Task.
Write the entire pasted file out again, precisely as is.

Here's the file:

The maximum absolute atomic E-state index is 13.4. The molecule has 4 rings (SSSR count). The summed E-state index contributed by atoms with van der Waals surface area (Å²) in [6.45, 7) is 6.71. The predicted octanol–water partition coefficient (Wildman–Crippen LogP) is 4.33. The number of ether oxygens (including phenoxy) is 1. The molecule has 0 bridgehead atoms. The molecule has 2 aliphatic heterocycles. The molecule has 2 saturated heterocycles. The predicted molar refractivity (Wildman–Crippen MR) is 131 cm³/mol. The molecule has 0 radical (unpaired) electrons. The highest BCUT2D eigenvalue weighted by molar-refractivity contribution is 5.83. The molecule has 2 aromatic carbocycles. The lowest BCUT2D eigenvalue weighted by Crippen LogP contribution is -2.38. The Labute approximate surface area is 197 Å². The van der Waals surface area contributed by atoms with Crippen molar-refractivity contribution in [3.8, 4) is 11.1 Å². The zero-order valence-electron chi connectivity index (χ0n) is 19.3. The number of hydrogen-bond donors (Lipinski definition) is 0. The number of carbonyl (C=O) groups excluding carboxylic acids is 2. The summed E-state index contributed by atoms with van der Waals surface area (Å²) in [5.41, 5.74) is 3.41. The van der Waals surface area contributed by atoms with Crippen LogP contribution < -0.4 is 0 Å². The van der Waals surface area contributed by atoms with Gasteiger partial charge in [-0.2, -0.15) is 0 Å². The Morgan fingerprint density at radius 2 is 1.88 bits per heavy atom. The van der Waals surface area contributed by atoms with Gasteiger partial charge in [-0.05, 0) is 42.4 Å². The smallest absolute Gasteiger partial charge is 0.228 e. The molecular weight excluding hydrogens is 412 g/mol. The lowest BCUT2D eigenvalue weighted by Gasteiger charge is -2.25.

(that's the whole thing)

The maximum absolute atomic E-state index is 13.4. The molecule has 4 rings (SSSR count). The summed E-state index contributed by atoms with van der Waals surface area (Å²) in [6.45, 7) is 6.71. The predicted octanol–water partition coefficient (Wildman–Crippen LogP) is 4.33. The number of ether oxygens (including phenoxy) is 1. The molecule has 0 bridgehead atoms. The molecule has 2 aliphatic heterocycles. The molecule has 2 saturated heterocycles. The predicted molar refractivity (Wildman–Crippen MR) is 131 cm³/mol. The molecule has 0 radical (unpaired) electrons. The highest BCUT2D eigenvalue weighted by molar-refractivity contribution is 5.83. The molecule has 2 aromatic carbocycles. The lowest BCUT2D eigenvalue weighted by Crippen LogP contribution is -2.38. The Labute approximate surface area is 197 Å². The van der Waals surface area contributed by atoms with Crippen molar-refractivity contribution in [3.8, 4) is 11.1 Å². The zero-order valence-electron chi connectivity index (χ0n) is 19.3. The number of hydrogen-bond donors (Lipinski definition) is 0. The number of carbonyl (C=O) groups excluding carboxylic acids is 2. The summed E-state index contributed by atoms with van der Waals surface area (Å²) in [5.41, 5.74) is 3.41. The van der Waals surface area contributed by atoms with Crippen LogP contribution < -0.4 is 0 Å². The van der Waals surface area contributed by atoms with Gasteiger partial charge in [-0.2, -0.15) is 0 Å². The Morgan fingerprint density at radius 2 is 1.88 bits per heavy atom. The van der Waals surface area contributed by atoms with Gasteiger partial charge in [-0.05, 0) is 42.4 Å². The smallest absolute Gasteiger partial charge is 0.228 e. The molecular weight excluding hydrogens is 412 g/mol. The lowest BCUT2D eigenvalue weighted by Gasteiger charge is -2.25.